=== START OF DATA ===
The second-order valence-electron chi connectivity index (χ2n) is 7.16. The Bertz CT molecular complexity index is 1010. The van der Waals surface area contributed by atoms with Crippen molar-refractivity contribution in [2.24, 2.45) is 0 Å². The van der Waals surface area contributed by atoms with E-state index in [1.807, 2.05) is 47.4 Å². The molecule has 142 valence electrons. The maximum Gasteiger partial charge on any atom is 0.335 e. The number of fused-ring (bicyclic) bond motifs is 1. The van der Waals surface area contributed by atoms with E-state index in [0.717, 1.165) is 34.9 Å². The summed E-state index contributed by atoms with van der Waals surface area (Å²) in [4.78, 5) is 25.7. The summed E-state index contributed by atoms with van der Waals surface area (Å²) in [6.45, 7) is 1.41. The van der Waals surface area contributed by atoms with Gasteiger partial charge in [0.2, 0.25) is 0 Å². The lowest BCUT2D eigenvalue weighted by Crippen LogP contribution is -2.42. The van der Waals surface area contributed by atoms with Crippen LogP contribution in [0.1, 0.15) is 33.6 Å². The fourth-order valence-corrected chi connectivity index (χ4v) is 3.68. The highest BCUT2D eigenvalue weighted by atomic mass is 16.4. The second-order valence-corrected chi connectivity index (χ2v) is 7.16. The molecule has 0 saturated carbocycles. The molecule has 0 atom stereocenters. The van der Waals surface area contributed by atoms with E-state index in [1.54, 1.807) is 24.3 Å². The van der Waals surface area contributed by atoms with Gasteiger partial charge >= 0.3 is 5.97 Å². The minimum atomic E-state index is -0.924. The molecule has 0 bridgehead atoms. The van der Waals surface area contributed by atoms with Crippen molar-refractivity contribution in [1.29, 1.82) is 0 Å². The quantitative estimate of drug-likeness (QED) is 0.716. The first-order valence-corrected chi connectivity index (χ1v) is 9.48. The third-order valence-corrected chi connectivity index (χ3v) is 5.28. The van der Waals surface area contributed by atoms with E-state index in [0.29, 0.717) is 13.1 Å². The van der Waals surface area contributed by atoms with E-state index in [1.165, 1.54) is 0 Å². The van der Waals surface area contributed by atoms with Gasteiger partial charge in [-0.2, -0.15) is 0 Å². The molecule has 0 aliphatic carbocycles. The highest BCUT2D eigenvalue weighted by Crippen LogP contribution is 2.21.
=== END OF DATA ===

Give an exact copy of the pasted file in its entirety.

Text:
The second-order valence-electron chi connectivity index (χ2n) is 7.16. The Bertz CT molecular complexity index is 1010. The van der Waals surface area contributed by atoms with Crippen molar-refractivity contribution in [2.24, 2.45) is 0 Å². The van der Waals surface area contributed by atoms with E-state index in [1.807, 2.05) is 47.4 Å². The molecule has 142 valence electrons. The maximum Gasteiger partial charge on any atom is 0.335 e. The number of fused-ring (bicyclic) bond motifs is 1. The van der Waals surface area contributed by atoms with E-state index in [0.717, 1.165) is 34.9 Å². The summed E-state index contributed by atoms with van der Waals surface area (Å²) in [4.78, 5) is 25.7. The summed E-state index contributed by atoms with van der Waals surface area (Å²) in [6.45, 7) is 1.41. The van der Waals surface area contributed by atoms with Gasteiger partial charge in [0.2, 0.25) is 0 Å². The lowest BCUT2D eigenvalue weighted by Crippen LogP contribution is -2.42. The van der Waals surface area contributed by atoms with Crippen LogP contribution in [0.1, 0.15) is 33.6 Å². The fourth-order valence-corrected chi connectivity index (χ4v) is 3.68. The highest BCUT2D eigenvalue weighted by atomic mass is 16.4. The second-order valence-corrected chi connectivity index (χ2v) is 7.16. The molecule has 0 saturated carbocycles. The molecule has 0 atom stereocenters. The van der Waals surface area contributed by atoms with E-state index in [1.54, 1.807) is 24.3 Å². The van der Waals surface area contributed by atoms with Gasteiger partial charge >= 0.3 is 5.97 Å². The minimum atomic E-state index is -0.924. The molecule has 0 bridgehead atoms. The van der Waals surface area contributed by atoms with Crippen molar-refractivity contribution in [1.29, 1.82) is 0 Å². The quantitative estimate of drug-likeness (QED) is 0.716. The first-order valence-corrected chi connectivity index (χ1v) is 9.48. The third-order valence-corrected chi connectivity index (χ3v) is 5.28. The van der Waals surface area contributed by atoms with E-state index in [0.29, 0.717) is 13.1 Å². The van der Waals surface area contributed by atoms with E-state index in [1.165, 1.54) is 0 Å². The van der Waals surface area contributed by atoms with Gasteiger partial charge in [-0.2, -0.15) is 0 Å². The molecule has 0 aliphatic carbocycles. The highest BCUT2D eigenvalue weighted by Crippen LogP contribution is 2.21.